Edward has been a professional musician for more than 40 years, has performed in a wide variety of venues and festivals around the globe.
Christian Klinkenberg: “The Glacier – Combining microtonal scales”
Composition based on microtonal scales is enjoying increasing popularity. Xenharmonic composers have usually limited themselves to one scale. However, the combination of microtonal scales has so far remained mostly unexplored. In “Le Sacre du Printemps” Igor Strawinsky combined modes based on the western tuning system. This approach is called polytonality. It would seem likely that the different microtonal scales can also be combined in compositions. This results in a multiplication of compositional possibilities without slipping into confusion since the composer himself determines the framework by the selection of specific scales. This selection can be based on overlaps, relationships or even complementation and might also be influenced by the respective character of the scales, as they can later be used programmatically in the composition. Video examples of the application of these aspects in Christian Klinkenberg’s opera “The Glacier” are shown.
Born in Eupen (B) in 1976, Christian Klinkenberg studied composition first at the jazz section of the “Koninklijk Conservatorium Brussel” where he received a Master’s degree in 2006. In 2012, he obtained a Master’s degree in the classical section of the same institution. In May 2020, he obtained a PhD at the Free University of Brussels. The music of Christian Klinkenberg is characterized by the combination of contemporary composition concepts and improvisation. Alongside his work as a composer, Klinkenberg has continued actively as a pianist, bandleader and improviser with different performers and ensembles. Currently, he teaches at the Conservatoire du Nord in Luxembourg. Benno Bartsch (Jazzpodium 06/2016) about the music: “… Christian Klinkenberg uses very sophisticated concepts, but his music sounds anything but abstract or intellectualized; Klinkenberg produces a warm, soft sound that is also very easy to listen to …” www.christianklinkenberg.com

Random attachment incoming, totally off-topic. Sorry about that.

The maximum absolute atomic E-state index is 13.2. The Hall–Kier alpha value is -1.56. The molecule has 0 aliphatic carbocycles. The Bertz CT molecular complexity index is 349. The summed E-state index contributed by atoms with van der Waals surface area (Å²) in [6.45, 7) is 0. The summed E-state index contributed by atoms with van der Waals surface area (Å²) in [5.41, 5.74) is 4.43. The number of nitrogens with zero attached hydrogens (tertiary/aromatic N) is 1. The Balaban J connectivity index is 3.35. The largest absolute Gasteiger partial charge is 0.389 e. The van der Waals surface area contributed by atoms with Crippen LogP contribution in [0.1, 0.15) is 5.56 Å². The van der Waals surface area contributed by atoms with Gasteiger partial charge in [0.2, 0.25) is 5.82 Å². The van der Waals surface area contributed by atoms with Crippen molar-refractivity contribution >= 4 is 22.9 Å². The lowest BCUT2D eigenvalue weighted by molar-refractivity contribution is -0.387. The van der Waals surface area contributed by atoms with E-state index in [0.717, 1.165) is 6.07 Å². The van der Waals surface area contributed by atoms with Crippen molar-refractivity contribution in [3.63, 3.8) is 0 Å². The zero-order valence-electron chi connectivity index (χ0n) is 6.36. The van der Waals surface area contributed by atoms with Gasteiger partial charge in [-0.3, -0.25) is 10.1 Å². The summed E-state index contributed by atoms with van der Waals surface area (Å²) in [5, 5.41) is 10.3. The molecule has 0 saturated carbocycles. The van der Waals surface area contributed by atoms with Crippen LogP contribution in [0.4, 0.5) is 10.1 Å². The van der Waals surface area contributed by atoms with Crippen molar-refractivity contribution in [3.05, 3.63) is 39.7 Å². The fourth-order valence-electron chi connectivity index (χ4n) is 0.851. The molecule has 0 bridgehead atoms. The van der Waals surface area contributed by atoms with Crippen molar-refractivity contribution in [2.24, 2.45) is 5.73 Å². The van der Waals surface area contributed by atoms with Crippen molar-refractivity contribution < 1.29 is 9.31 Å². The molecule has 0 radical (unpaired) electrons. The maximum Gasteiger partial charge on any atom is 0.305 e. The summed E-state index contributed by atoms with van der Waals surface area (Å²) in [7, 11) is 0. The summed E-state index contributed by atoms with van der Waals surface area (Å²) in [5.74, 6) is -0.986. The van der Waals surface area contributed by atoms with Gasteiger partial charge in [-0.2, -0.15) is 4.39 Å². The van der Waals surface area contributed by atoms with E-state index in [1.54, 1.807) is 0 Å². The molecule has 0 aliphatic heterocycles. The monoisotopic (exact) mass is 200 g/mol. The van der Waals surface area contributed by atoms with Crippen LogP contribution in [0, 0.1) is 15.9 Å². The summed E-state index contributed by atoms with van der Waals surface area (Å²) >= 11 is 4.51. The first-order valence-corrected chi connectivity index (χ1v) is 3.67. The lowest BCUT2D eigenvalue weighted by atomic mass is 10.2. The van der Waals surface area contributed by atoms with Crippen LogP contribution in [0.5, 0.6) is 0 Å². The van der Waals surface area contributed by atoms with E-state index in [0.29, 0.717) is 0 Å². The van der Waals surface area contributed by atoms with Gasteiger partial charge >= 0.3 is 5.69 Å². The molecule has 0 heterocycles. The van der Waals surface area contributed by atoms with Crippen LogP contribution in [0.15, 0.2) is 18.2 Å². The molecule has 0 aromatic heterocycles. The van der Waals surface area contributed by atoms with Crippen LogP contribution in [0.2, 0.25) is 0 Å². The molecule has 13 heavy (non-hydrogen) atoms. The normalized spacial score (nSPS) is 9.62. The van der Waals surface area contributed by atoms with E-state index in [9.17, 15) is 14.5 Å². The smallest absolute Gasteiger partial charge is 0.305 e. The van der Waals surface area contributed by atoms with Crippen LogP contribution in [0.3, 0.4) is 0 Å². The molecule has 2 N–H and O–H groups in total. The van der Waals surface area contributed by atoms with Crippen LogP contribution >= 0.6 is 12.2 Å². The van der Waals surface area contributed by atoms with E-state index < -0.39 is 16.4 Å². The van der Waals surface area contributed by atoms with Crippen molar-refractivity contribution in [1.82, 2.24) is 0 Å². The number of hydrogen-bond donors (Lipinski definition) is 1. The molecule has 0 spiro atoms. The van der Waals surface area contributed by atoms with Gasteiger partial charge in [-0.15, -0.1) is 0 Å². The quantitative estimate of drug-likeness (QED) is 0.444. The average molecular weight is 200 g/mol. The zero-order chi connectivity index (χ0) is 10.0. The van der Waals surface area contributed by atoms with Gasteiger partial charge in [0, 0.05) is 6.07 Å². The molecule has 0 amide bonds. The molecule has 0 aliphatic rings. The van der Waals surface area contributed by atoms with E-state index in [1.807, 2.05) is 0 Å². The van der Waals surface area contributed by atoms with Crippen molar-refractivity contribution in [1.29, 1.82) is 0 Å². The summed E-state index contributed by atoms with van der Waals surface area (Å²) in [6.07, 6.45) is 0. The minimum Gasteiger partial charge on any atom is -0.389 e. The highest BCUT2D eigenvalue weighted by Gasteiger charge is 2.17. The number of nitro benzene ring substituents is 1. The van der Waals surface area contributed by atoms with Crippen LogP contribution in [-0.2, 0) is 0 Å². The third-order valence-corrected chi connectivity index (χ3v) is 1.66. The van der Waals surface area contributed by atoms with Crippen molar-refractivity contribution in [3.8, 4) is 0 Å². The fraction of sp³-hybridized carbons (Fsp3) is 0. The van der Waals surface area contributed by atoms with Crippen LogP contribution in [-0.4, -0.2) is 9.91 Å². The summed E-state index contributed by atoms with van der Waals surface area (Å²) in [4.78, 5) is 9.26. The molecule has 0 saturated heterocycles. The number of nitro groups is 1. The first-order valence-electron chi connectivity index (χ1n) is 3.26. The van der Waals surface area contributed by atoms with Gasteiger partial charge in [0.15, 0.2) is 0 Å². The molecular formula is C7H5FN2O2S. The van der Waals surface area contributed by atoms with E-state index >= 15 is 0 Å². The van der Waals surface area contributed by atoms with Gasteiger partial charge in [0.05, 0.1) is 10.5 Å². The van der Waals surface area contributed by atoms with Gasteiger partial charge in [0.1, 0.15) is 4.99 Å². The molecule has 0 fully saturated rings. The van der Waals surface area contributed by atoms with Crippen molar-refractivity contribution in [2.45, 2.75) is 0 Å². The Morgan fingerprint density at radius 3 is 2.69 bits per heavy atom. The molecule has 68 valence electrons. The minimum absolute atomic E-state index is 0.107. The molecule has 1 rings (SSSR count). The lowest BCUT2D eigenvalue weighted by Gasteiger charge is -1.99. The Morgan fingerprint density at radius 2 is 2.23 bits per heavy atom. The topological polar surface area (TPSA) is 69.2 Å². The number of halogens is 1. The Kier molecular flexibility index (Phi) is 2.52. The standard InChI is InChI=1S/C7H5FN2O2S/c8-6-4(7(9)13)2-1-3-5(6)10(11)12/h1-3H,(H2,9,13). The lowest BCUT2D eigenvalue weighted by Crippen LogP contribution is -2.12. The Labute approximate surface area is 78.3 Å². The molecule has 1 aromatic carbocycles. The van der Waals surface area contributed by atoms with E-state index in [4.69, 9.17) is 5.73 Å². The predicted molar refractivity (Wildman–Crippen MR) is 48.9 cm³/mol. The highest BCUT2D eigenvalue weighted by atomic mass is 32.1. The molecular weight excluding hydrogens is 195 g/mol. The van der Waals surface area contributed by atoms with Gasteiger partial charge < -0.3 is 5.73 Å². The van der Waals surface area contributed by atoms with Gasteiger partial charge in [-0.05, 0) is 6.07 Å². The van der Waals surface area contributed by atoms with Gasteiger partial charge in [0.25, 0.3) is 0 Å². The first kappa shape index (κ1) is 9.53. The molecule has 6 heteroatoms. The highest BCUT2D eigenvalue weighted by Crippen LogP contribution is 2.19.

Milan Guštar: “All-interval rows in EDO systems”